The problems have occurred despite much standards work by the French Association Française du Sans Contact Mobile, or AFSCM, and prior trials involving multiple French banks, mobile operators and vendors.

[From ‘Open’ Battles Break Out Among NFC Vendors Over Android | NFC Times – Near Field Communication and all contactless technology.]

To be honest, this suggests that vendors are not building TSMs from scratch based on the new standards but are putting wrappers around their existing card personalisation systems. That sort of thing is, to me, more of a real issue than incorrectly worrying about what the public think, but whatever. Things are moving. Even in the US, the new technology is getting a foothold and there will soon be TSMs there too.

The joint venture formed by U.S. mobile carriers to launch NFC-based mobile payment… has selected France-based Gemalto to download and manage payment and other secure applications on NFC phones to be used in pilots expected to be held in three to four cities during the second half of 2011

[From U.S. Carrier Joint Venture Chooses a Trusted Service Manager | NFC Times – Near Field Communication and all contactless technology.]

There’s plenty of activity in the US as elsewhere, and since I’ve been looking at the US for clients recently I was interested to read about the work done by the Federal Reserve Banks of Atlanta and Boston. This work suggests that the success factors for the US will rest on the evolution of an open eco system for NFC.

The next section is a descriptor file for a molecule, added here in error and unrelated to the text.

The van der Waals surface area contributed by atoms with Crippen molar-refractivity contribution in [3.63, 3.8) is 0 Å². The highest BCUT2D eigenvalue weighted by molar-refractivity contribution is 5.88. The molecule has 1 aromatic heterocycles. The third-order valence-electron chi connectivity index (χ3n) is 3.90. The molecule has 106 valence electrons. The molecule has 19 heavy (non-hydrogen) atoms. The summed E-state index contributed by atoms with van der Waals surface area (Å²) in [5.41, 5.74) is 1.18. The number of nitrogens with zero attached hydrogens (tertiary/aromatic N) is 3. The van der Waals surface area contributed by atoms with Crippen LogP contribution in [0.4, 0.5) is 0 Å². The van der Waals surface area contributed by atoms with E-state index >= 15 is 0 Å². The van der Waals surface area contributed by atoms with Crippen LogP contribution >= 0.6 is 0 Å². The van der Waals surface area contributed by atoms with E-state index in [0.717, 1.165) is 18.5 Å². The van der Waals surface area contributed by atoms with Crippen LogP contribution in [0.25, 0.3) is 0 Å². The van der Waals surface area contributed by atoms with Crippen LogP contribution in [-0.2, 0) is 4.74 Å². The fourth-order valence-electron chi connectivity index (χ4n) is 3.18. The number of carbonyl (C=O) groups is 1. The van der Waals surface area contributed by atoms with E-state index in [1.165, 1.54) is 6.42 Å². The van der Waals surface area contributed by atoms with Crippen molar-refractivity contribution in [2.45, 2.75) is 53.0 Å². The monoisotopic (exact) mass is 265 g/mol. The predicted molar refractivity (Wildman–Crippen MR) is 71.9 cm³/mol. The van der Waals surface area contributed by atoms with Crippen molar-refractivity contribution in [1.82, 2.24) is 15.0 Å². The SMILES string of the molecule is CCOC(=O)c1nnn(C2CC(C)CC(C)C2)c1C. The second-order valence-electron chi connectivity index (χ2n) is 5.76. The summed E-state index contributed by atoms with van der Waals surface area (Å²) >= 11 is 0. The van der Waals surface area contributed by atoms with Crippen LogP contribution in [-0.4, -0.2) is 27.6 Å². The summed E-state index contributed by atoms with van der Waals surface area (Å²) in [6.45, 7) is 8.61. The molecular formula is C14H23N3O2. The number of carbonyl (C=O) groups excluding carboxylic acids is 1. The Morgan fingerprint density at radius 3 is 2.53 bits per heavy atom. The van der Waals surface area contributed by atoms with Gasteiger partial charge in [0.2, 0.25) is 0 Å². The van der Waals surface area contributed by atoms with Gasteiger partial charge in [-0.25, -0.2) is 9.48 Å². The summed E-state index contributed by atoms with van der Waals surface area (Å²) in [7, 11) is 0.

The mobile infrastructure would likely be based on Near Field Communications (NFC) contactless technology resident in a smart phone and merchant terminals.

Ubiquitous platforms for mobile should leverage existing rails, including the ACH network for non-card payments, and support new payment types that meet emerging needs.
Some form of dynamic data authentication would be at the heart of a layered mobile payments security and fraud mitigation program.

Standards would be designed, adopted, and complied with through an industry certification program to ensure both domestic and global interoperability, including a standard to ensure that devices used to facilitate mobile payments do not create any electronic interference problems.

A better understanding of a regulatory oversight model should be developed in concert with bank and non-bank regulators early in the effort to clarify compliance responsibilities.

Trusted Service Managers should oversee the provision of interoperable and shared security elements used in the mobile phone.